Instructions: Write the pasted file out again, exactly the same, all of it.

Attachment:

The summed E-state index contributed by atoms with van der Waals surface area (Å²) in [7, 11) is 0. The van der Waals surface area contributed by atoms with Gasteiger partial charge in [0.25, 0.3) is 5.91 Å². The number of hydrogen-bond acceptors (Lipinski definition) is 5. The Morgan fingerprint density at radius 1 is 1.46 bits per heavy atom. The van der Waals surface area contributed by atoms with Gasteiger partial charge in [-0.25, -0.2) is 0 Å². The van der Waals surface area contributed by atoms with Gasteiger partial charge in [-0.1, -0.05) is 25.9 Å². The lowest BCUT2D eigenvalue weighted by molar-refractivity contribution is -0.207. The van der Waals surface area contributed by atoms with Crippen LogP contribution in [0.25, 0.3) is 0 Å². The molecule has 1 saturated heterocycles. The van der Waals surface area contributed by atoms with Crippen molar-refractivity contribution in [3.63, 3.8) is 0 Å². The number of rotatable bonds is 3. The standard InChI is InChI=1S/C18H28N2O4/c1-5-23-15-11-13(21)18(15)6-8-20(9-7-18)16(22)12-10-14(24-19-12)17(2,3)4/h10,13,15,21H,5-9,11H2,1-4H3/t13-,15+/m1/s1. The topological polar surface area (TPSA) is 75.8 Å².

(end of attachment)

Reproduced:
The summed E-state index contributed by atoms with van der Waals surface area (Å²) in [7, 11) is 0. The van der Waals surface area contributed by atoms with Gasteiger partial charge in [0.25, 0.3) is 5.91 Å². The number of hydrogen-bond acceptors (Lipinski definition) is 5. The Morgan fingerprint density at radius 1 is 1.46 bits per heavy atom. The van der Waals surface area contributed by atoms with Gasteiger partial charge in [-0.25, -0.2) is 0 Å². The van der Waals surface area contributed by atoms with Gasteiger partial charge in [-0.1, -0.05) is 25.9 Å². The lowest BCUT2D eigenvalue weighted by molar-refractivity contribution is -0.207. The van der Waals surface area contributed by atoms with Crippen LogP contribution in [0.25, 0.3) is 0 Å². The molecule has 1 saturated heterocycles. The van der Waals surface area contributed by atoms with Crippen molar-refractivity contribution in [3.63, 3.8) is 0 Å². The number of rotatable bonds is 3. The standard InChI is InChI=1S/C18H28N2O4/c1-5-23-15-11-13(21)18(15)6-8-20(9-7-18)16(22)12-10-14(24-19-12)17(2,3)4/h10,13,15,21H,5-9,11H2,1-4H3/t13-,15+/m1/s1. The topological polar surface area (TPSA) is 75.8 Å².